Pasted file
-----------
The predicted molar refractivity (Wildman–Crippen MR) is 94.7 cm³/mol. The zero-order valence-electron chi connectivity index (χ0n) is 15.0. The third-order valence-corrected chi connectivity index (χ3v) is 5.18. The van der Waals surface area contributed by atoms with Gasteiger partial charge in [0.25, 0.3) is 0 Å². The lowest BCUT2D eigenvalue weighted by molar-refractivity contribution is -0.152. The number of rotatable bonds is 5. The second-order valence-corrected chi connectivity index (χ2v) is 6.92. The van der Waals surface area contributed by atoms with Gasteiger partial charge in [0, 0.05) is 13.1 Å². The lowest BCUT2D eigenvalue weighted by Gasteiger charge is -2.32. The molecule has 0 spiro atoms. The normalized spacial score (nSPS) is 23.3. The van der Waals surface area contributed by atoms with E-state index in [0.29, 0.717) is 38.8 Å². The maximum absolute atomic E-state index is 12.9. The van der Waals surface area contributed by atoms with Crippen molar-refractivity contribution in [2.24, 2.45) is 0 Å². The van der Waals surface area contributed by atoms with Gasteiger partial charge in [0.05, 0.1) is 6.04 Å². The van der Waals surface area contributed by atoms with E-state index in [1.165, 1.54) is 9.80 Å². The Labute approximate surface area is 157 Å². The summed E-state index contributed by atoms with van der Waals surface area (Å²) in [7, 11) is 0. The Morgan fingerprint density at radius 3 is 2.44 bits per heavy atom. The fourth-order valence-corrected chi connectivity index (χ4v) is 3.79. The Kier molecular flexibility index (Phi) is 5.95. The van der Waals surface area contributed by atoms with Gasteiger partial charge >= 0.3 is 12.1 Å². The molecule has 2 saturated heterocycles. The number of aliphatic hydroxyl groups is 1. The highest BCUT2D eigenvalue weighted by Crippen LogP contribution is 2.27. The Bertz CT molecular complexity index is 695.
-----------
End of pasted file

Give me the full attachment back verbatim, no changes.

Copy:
The predicted molar refractivity (Wildman–Crippen MR) is 94.7 cm³/mol. The zero-order valence-electron chi connectivity index (χ0n) is 15.0. The third-order valence-corrected chi connectivity index (χ3v) is 5.18. The van der Waals surface area contributed by atoms with Gasteiger partial charge in [0.25, 0.3) is 0 Å². The lowest BCUT2D eigenvalue weighted by molar-refractivity contribution is -0.152. The number of rotatable bonds is 5. The second-order valence-corrected chi connectivity index (χ2v) is 6.92. The van der Waals surface area contributed by atoms with Gasteiger partial charge in [0, 0.05) is 13.1 Å². The lowest BCUT2D eigenvalue weighted by Gasteiger charge is -2.32. The molecule has 0 spiro atoms. The normalized spacial score (nSPS) is 23.3. The van der Waals surface area contributed by atoms with E-state index in [0.29, 0.717) is 38.8 Å². The maximum absolute atomic E-state index is 12.9. The van der Waals surface area contributed by atoms with Crippen molar-refractivity contribution in [2.24, 2.45) is 0 Å². The van der Waals surface area contributed by atoms with Gasteiger partial charge in [0.05, 0.1) is 6.04 Å². The van der Waals surface area contributed by atoms with E-state index in [1.165, 1.54) is 9.80 Å². The Labute approximate surface area is 157 Å². The summed E-state index contributed by atoms with van der Waals surface area (Å²) in [7, 11) is 0. The Morgan fingerprint density at radius 3 is 2.44 bits per heavy atom. The fourth-order valence-corrected chi connectivity index (χ4v) is 3.79. The Kier molecular flexibility index (Phi) is 5.95. The van der Waals surface area contributed by atoms with Gasteiger partial charge >= 0.3 is 12.1 Å². The molecule has 2 saturated heterocycles. The number of aliphatic hydroxyl groups is 1. The highest BCUT2D eigenvalue weighted by Crippen LogP contribution is 2.27. The Bertz CT molecular complexity index is 695.